Why some school anti-bullying programs may be harming kids
Some school anti-bullying programs may be inadvertently harming the children they are supposed to protect, Queensland research shows.
Psychologist Karyn Healy analysed a decade of international studies on the effectiveness of school bullying prevention programs finding those that encourage trained peer bystanders to intervene can result in significant increases in victimisation.
Dr Healy, of QIMR Berghofer Medical Research Institute's child and youth mental health group, suggested using peer bystanders to step in and defuse school bullying may disempower victims and fail to discourage bullies.
"It doesn't actually give the victim an opportunity to stand up for themselves if they're able to do so, and may make them look weak in the eyes of the bully," she said.
"Research suggests the bystanders are helped by the intervention, they feel more confident and more part of the school. But unfortunately, they're not the kids we should be concerned about."
Having trained peers intervene in school bullying situations may also make a child's victimisation more public, potentially damaging their social reputation.
"Getting peers involved in helping resolve bullying has an intuitive appeal," Dr Healy said. "However, we now have some evidence, which shows that at least some of these programs make bullying worse, which can add to the distress of victims.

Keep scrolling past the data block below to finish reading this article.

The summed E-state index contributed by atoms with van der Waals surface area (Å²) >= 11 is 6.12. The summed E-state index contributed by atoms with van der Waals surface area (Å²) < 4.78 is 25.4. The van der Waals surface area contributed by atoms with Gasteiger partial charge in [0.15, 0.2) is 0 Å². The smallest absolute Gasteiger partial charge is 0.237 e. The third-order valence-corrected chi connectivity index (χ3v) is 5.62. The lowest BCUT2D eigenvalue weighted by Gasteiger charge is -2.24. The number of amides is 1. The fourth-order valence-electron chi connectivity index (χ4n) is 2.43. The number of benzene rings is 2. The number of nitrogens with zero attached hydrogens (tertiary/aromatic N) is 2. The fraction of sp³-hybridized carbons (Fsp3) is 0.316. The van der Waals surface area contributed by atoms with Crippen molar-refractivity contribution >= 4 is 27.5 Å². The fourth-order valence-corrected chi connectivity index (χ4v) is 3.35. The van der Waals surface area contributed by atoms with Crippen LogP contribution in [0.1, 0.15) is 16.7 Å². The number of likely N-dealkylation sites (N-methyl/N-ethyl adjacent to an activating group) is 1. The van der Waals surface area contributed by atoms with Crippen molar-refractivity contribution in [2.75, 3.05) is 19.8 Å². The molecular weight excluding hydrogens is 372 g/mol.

"Students who want to step in shouldn't be discouraged, but the research suggests students should not be actively trained to intervene, because there is no evidence this works, and some evidence this may, in some cases, cause harm."
Dr Healy, who has specialised in school-based bullying for 25 years, said prevention programs using trained peer bystanders were prevalent in Australia and across the world, despite research from as far back as 2012 suggesting they may be damaging to victims.
She said studies showed the most effective anti-bullying programs focused on improving behaviour management, better playground supervision and parental involvement.
"We should be really carefully choosing our programs and doing more research as to what works and how to improve existing programs," Dr Healy said.
"Of those programs that have been evaluated, some reduce bullying but others make bullying worse. A large number of programs currently available in Australia and overseas have not been evaluated at all, which suggests a fairly high proportion could make bullying worse."
School bullying can have severe consequences for the mental health of victims, including an increased risk of self-harm and suicidal behaviours.
"We have come a long way in identifying the mental health challenges caused by bullying and accepting the need for programs to educate children, parents and teachers of the dangers," Dr Healy said.
She said global research showed bullying prevention programs overall resulted in about a 20 per cent reduction in school bullying.
However, in high schools the average benefit was zero, pointing to the need for much more research in the area.
The QIMR Berghofer study findings are published in the journal, Child Development Perspectives.
Originally published as Why some school anti-bullying programs may be harming kids